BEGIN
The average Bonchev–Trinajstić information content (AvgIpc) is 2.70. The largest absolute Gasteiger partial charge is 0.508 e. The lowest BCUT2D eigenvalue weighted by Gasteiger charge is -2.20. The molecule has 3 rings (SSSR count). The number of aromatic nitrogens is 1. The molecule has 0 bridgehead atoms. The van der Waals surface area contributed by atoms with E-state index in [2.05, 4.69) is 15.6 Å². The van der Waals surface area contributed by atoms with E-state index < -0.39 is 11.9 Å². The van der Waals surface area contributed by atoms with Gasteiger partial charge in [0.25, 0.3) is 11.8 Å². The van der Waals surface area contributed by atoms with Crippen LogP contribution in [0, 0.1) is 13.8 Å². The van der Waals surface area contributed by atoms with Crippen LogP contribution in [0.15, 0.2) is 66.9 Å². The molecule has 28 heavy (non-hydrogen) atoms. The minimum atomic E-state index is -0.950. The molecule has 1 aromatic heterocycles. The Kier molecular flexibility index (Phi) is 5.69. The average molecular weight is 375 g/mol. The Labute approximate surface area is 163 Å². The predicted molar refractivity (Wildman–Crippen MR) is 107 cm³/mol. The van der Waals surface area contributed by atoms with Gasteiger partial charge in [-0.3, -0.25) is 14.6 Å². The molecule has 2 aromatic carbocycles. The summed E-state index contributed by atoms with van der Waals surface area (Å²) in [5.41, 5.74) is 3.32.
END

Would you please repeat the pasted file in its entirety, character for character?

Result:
The average Bonchev–Trinajstić information content (AvgIpc) is 2.70. The largest absolute Gasteiger partial charge is 0.508 e. The lowest BCUT2D eigenvalue weighted by Gasteiger charge is -2.20. The molecule has 3 rings (SSSR count). The number of aromatic nitrogens is 1. The molecule has 0 bridgehead atoms. The van der Waals surface area contributed by atoms with E-state index in [2.05, 4.69) is 15.6 Å². The van der Waals surface area contributed by atoms with E-state index < -0.39 is 11.9 Å². The van der Waals surface area contributed by atoms with Gasteiger partial charge in [0.25, 0.3) is 11.8 Å². The van der Waals surface area contributed by atoms with Crippen LogP contribution in [0, 0.1) is 13.8 Å². The van der Waals surface area contributed by atoms with Crippen LogP contribution in [0.15, 0.2) is 66.9 Å². The molecule has 28 heavy (non-hydrogen) atoms. The minimum atomic E-state index is -0.950. The molecule has 1 aromatic heterocycles. The Kier molecular flexibility index (Phi) is 5.69. The average molecular weight is 375 g/mol. The Labute approximate surface area is 163 Å². The predicted molar refractivity (Wildman–Crippen MR) is 107 cm³/mol. The van der Waals surface area contributed by atoms with Gasteiger partial charge in [-0.3, -0.25) is 14.6 Å². The molecule has 2 aromatic carbocycles. The summed E-state index contributed by atoms with van der Waals surface area (Å²) in [5.41, 5.74) is 3.32.